Miller evokes Paris beautifully, the bustle of the streets surrounding the cemetery and the local markets, the washer women and traders. And despite the gigantic presence of the dead, there is a rich vein of humour throughout the book, whether from the characters or Miller’s intriguing turn of phrase.

With Armand, the engineer spends an hour searching for Les Innocents most celebrated relic, the stylite’s toe bone in it’s box of iron, but there is no sign of it, and something, some pantomime quality in his friends searching, prompts Jean-Baptiste to ask him if he has in fact stolen it.
Armand agrees that he has, “It was to raise funds for the hospital” he says.
Is that true?” Asks Jean-Baptiste
Armand shrugs

The enigmatic Lafosse, the miner with the violet eyes, even Armand or the real life Dr Guillotin could have had bigger plots in the novel if Miller had wished to flesh it out, but he distils it down to the narrative of the Baratte, and the end of Les Innocents.  The characters are seen through the prism of the cemetery, as if it is the cemetery that gives them life.
When the cemetery is gone, so to are the miners, Lafosse, even the minister.  Jean-Baptiste moves on with Heloise after a year unlike any other he has lived.

Blind Willow, Sleeping Woman [Murakami]

‘What I’m trying to tell you is this.’ She said more softly, scratching an earlobe.  It was a beautifully shaped earlobe.
No matter what they wish for, no matter far they go, people can never be anything but themselves.  That’s all.’ 
(Birthday Girl)

I climbed through the trapdoor into the world of Murakami, the weird and wonderful world that never fails to entice and intrigue me.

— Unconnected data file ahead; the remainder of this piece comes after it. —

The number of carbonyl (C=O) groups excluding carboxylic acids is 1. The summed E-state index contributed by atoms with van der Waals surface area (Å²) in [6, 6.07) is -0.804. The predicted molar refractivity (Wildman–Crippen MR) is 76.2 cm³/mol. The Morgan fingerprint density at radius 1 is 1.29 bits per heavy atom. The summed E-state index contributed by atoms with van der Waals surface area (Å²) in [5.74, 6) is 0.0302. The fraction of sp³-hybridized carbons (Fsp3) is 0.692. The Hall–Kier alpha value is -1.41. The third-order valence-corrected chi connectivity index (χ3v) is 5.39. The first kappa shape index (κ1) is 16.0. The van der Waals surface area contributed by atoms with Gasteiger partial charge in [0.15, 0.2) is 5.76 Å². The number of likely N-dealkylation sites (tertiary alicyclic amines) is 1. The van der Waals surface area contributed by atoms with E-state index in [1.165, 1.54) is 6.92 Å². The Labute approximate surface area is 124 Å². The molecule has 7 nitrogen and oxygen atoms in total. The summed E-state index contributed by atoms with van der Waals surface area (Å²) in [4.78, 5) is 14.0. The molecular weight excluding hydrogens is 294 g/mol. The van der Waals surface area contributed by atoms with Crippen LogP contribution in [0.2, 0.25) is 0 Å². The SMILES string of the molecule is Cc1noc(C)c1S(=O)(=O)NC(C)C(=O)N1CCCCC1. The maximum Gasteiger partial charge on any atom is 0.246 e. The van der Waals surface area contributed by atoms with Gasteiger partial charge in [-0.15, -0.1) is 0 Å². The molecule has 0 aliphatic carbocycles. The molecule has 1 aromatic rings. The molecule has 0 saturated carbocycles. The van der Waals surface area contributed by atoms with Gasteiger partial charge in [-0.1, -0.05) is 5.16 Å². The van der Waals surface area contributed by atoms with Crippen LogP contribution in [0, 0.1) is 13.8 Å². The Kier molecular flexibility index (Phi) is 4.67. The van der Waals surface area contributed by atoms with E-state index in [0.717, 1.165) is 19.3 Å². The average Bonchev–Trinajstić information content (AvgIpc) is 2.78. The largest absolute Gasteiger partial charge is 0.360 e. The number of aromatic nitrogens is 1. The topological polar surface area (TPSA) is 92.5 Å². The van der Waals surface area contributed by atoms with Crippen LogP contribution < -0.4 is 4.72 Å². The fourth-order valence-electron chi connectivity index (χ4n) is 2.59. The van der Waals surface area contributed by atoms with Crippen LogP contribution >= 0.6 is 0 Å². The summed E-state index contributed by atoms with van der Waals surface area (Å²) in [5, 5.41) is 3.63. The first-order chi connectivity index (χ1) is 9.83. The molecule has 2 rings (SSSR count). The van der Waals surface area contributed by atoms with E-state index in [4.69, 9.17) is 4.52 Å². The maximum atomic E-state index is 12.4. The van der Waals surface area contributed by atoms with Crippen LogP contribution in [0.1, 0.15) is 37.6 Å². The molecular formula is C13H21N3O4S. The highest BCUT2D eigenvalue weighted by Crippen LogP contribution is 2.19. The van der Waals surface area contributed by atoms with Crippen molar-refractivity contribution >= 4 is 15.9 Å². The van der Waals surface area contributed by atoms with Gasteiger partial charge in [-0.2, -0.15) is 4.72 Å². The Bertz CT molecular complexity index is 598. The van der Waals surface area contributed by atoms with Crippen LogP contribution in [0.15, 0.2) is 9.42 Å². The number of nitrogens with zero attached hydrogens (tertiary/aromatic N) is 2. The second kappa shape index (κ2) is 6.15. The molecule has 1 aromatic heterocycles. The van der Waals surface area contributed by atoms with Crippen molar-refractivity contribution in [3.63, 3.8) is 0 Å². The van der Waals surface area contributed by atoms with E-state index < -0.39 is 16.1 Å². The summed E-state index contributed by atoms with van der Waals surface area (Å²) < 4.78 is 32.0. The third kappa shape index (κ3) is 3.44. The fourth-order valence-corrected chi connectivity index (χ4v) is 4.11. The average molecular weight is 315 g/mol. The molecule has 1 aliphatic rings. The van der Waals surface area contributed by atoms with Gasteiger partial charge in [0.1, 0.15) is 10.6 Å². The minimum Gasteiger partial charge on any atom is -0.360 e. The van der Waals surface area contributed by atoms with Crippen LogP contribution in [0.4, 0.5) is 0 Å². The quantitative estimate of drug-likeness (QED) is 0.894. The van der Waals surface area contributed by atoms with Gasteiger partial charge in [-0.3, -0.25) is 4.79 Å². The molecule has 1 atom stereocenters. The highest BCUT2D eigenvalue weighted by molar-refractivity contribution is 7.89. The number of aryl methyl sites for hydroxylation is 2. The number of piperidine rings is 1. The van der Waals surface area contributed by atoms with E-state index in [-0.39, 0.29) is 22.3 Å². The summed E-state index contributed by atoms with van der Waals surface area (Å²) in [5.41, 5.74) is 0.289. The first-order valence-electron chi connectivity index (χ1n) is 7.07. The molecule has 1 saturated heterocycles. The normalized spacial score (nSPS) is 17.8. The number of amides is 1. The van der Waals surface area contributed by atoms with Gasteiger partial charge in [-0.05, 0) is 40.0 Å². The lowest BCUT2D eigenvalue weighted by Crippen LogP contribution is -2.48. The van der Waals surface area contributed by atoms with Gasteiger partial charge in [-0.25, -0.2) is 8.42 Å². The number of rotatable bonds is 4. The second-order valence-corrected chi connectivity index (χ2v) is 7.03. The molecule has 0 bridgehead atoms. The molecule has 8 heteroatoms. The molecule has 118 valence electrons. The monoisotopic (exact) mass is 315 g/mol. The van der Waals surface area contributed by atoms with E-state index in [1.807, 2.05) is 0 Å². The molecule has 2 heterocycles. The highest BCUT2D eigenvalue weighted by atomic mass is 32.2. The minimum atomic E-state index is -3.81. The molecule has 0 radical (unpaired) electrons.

Blind Willow, Sleeping Woman is a collection of short stories where even the mundane is rarely ever just that.   His characters are always just outside normal, like they’ve walked through a door and found that you can only open it from the other side, and they are shut out.  I always wonder if this is what Murakami thinks of people generally, or of the Japanese, or even himself, or whether he just has an incredible imagination containing an almost limitless supply of outside-normal characters.  They are all here, the students, the Jazz Heads, the happily married and the cheaters, the lonely and the spaghetti lovers.

For some reason, while I enjoy reading about the minutiae of everyday life in a novel, I always expect the weird and wonderful in short stories, the lack of a proper ending, or conclusion, the lack of expanse producing combustible results as the characters are forced to jump into the situation without hesitation, and so really, Murakami is a great fit.